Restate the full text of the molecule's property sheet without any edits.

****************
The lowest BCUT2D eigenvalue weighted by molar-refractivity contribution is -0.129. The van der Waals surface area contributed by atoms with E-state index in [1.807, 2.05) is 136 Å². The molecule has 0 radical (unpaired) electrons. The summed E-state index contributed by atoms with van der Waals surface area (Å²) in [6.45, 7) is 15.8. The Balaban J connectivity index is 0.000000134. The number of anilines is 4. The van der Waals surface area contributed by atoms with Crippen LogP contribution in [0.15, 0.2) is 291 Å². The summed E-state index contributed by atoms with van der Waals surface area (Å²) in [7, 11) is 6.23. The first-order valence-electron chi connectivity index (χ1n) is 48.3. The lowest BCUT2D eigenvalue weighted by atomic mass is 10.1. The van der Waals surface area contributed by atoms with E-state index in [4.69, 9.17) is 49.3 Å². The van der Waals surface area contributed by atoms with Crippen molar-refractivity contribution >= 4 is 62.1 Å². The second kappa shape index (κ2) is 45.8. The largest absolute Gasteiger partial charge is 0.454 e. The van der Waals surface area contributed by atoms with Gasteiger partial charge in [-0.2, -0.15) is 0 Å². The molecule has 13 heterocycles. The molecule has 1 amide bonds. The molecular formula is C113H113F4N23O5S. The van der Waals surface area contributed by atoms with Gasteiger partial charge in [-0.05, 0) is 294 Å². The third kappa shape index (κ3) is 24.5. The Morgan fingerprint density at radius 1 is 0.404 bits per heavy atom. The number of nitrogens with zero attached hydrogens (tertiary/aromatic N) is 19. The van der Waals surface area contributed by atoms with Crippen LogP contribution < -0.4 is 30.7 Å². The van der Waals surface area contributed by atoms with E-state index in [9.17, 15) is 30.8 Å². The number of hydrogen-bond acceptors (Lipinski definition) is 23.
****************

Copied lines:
The lowest BCUT2D eigenvalue weighted by molar-refractivity contribution is -0.129. The van der Waals surface area contributed by atoms with E-state index in [1.807, 2.05) is 136 Å². The molecule has 0 radical (unpaired) electrons. The summed E-state index contributed by atoms with van der Waals surface area (Å²) in [6.45, 7) is 15.8. The Balaban J connectivity index is 0.000000134. The number of anilines is 4. The van der Waals surface area contributed by atoms with Crippen LogP contribution in [0.15, 0.2) is 291 Å². The summed E-state index contributed by atoms with van der Waals surface area (Å²) in [7, 11) is 6.23. The first-order valence-electron chi connectivity index (χ1n) is 48.3. The lowest BCUT2D eigenvalue weighted by atomic mass is 10.1. The van der Waals surface area contributed by atoms with E-state index in [4.69, 9.17) is 49.3 Å². The van der Waals surface area contributed by atoms with Crippen molar-refractivity contribution >= 4 is 62.1 Å². The second kappa shape index (κ2) is 45.8. The largest absolute Gasteiger partial charge is 0.454 e. The van der Waals surface area contributed by atoms with Gasteiger partial charge in [-0.2, -0.15) is 0 Å². The molecule has 13 heterocycles. The molecule has 1 amide bonds. The molecular formula is C113H113F4N23O5S. The van der Waals surface area contributed by atoms with Gasteiger partial charge in [-0.05, 0) is 294 Å². The third kappa shape index (κ3) is 24.5. The Morgan fingerprint density at radius 1 is 0.404 bits per heavy atom. The number of nitrogens with zero attached hydrogens (tertiary/aromatic N) is 19. The van der Waals surface area contributed by atoms with Crippen LogP contribution < -0.4 is 30.7 Å². The van der Waals surface area contributed by atoms with E-state index in [9.17, 15) is 30.8 Å². The number of hydrogen-bond acceptors (Lipinski definition) is 23.